ProPublica launched our Local Reporting Network in 2018 to help create vital, investigative journalism in communities where such stories would otherwise not be done.
We are seeking new projects for 2020, and in this round of applications, we are looking for local accountability stories. These can be about local governments, sheriffs, jails, companies, nonprofits or regional issues.
We will pay the salary, plus an allowance for benefits, for full-time reporters at six partner news organizations. We expect that at least one winning proposal will come from Illinois to complement our own local work at ProPublica Illinois. Applications are due Oct. 30, and selected reporters will begin work on Jan. 2 and work on their projects throughout 2020.
Among our local projects this year, MLK50, a nonprofit news organization in Memphis, Tennessee, reported on how the area’s largest hospital system sued and garnished the wages of thousands of poor patients, including its own employees, for unpaid medical debts. The hospital subsequently said it would raise the minimum wage it pays employees, dramatically expand its financial assistance policy for hospital care and stop suing its own employees for unpaid medical debts.
The Anchorage Daily News, in a first-of-its-kind investigation, found that one in three communities in Alaska has no local law enforcement: no state troopers to stop an active shooter, no village police officers to break up family fights, not even untrained city or tribal cops to patrol the streets. Following that coverage, U.S. Attorney General William P. Barr visited Alaska and later declared a state of emergency, releasing millions in federal funds to devote to the problem.
All told, we will be working with more than 20 partners in 2020.
If your organization is selected, the reporter will continue to work in your newsroom but will receive extensive guidance and support from ProPublica. The work will be published or broadcast by your newsroom and simultaneously by ProPublica. While the reporter does not have to be based in your state capital, he or she will have to spend time there during the year.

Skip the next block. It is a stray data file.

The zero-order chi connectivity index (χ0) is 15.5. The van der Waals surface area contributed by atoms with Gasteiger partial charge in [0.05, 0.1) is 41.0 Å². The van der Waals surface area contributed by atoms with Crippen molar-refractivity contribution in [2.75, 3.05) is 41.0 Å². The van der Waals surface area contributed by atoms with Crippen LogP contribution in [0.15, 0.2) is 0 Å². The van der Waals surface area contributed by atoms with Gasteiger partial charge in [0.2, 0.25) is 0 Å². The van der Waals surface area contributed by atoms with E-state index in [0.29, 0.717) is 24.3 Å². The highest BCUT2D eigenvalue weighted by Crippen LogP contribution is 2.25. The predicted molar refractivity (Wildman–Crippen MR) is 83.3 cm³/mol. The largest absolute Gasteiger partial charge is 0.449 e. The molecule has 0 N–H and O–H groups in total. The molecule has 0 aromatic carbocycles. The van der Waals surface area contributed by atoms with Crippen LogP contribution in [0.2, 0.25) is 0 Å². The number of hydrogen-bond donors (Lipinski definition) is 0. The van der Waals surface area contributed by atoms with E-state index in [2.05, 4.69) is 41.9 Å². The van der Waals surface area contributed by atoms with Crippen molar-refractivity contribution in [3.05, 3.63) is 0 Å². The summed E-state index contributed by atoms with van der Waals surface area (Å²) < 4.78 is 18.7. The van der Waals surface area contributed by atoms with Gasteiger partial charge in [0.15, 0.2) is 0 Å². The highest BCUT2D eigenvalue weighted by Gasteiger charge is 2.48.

All news organizations in cities with populations of fewer than 1 million people are eligible to apply. We are not looking to fund day-to-day coverage, but instead to enable your organization to do ambitious accountability projects that would not otherwise be done.
Applications should be submitted by newsroom leaders for a particular project and a specific reporter. If you lead a newsroom and are interested in working with us, we’d like to hear from you about:
An investigative project. The proposed coverage can take any number of forms: a few long stories, an ongoing series of shorter stories, text, radio, video or more. Please tell us why this coverage will be crucial to your audience, any similar coverage that has been done before it, why this project has particular urgency now and a plan for executing the work. Please also explain why your area and your newsroom are the right places to tell this particular story.
The reporter whom you ideally envision spearheading the work and the market salary you would need to pay this person for 2020. This could be someone already on staff or someone else — for example, a freelancer with whom you aspire to work. Please include a personal statement by the reporter explaining his or her interest, at least three clips and, of course, a resume.
Freelancers are also welcome to apply, but they must find a news organization willing to publish their work and submit a joint application.
ProPublica reporters and editors are available to give you feedback on your idea before you apply. You can send your proposals to Local.Reporting@propublica.org and someone will get back to you within a few days. Entries will be judged principally by ProPublica editors. Winning proposals will be announced in late fall to enable work to begin on Jan. 2.